There is excitement among Kenyans as the tenth edition of the East African Safari Classic Rally (EASCR) approaches home stretch in Watamu, Kilifi County today.
Kenyans are already elated with the performance of local drivers in one of the toughest motorsport events.
Kabras Sugar Racing ace Bladev Chager has held on to the lead since taking charge of the standings last Friday.
The multiple Kenyan champion continued with his good show yesterday, stretching his dominance by 38 seconds after clocking 12:26:50.1 against compatriot Ian Duncan who is looking for a third gong.
Chager’s performance has also inspired other local drivers in Raaji Bharij, Piers Daykin and Lee Rose who held onto the top six places.
Charger said he was leaving nothing to chance as two days could have a great impact on his lead.
“I’m happy we are keeping a healthy distance at the front. I’m glad our strategy is working,” he told Standard Sports.
“But there’s nothing to be comfortable about, especially with Ian (Duncan) closing in. Tomorrow (Thursday) we go into the sisal plantations and this, I guess, will be much of a challenge,” he said.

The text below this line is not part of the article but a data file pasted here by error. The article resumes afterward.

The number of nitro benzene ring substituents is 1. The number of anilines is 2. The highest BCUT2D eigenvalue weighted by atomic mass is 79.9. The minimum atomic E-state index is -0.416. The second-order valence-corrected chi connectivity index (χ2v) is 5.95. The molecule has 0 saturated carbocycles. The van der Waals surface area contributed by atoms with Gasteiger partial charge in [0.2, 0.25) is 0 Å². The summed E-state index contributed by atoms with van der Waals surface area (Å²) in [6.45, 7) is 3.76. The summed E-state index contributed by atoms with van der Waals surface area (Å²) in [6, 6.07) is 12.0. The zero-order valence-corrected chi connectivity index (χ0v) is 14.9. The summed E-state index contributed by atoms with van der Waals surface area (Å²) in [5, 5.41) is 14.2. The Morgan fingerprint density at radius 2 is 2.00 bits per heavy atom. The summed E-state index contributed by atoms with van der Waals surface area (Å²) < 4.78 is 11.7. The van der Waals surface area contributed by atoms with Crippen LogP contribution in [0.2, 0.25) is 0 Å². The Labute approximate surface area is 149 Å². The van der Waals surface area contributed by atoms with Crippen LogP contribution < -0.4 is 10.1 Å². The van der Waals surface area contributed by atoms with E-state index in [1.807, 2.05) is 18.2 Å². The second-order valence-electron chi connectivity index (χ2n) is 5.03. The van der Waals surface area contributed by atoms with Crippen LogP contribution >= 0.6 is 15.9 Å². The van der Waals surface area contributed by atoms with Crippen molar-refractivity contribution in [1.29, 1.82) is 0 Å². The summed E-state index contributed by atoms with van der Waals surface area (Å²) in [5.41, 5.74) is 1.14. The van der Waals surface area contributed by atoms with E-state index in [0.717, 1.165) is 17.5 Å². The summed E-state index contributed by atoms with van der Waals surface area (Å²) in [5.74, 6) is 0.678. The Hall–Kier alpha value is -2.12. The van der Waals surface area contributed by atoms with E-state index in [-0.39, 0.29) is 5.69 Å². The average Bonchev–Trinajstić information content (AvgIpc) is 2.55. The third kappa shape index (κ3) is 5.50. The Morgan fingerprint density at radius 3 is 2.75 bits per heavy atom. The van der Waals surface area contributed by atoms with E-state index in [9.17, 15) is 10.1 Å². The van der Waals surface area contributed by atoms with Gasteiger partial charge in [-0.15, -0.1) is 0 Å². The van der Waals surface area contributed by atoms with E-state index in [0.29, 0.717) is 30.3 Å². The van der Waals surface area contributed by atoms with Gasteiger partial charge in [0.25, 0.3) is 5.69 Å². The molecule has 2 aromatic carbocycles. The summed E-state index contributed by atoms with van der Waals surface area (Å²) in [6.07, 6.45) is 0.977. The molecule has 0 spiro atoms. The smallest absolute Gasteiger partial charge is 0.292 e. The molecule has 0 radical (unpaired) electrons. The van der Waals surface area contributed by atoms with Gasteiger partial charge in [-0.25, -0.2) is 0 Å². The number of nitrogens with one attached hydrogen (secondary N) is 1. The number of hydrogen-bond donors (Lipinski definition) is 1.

The organisers were yesterday forced to cancel Stage 17 of the rally which passed through Tsavo Road to the Man Eaters, due to the ongoing road construction in the park.
“Today, Stage 16 was a bit of pieces we did repeatedly in the Amboseli leg the previous day. We counted so many animals there this morning. I think the Maasai community have a cattle dip there or something because there were herds of cattle on the way,” he said.
“You could dodge ten to 15 cows, go around them but 100 of them are still waiting.”
Chager felt the last Stage 18, that cruised between Ndi to Maktau, was good as it was a very fast straight lane.
“The last call was an early dip and an 8km finish. So what I did was set in the fifth gear and did the full throttle for the 8km. But it was not so much fun to be honest, because driving in a straight line is just not so much fun in a rally.
“You need corners, but I guess it’s the terrain on this side.”
On his part, Duncan was glad his vehicle survived Leg 7 onslaught despite the constant overheating on the last stage.
“We dropped a bit of time on the last section but it’s okay,” Duncan said.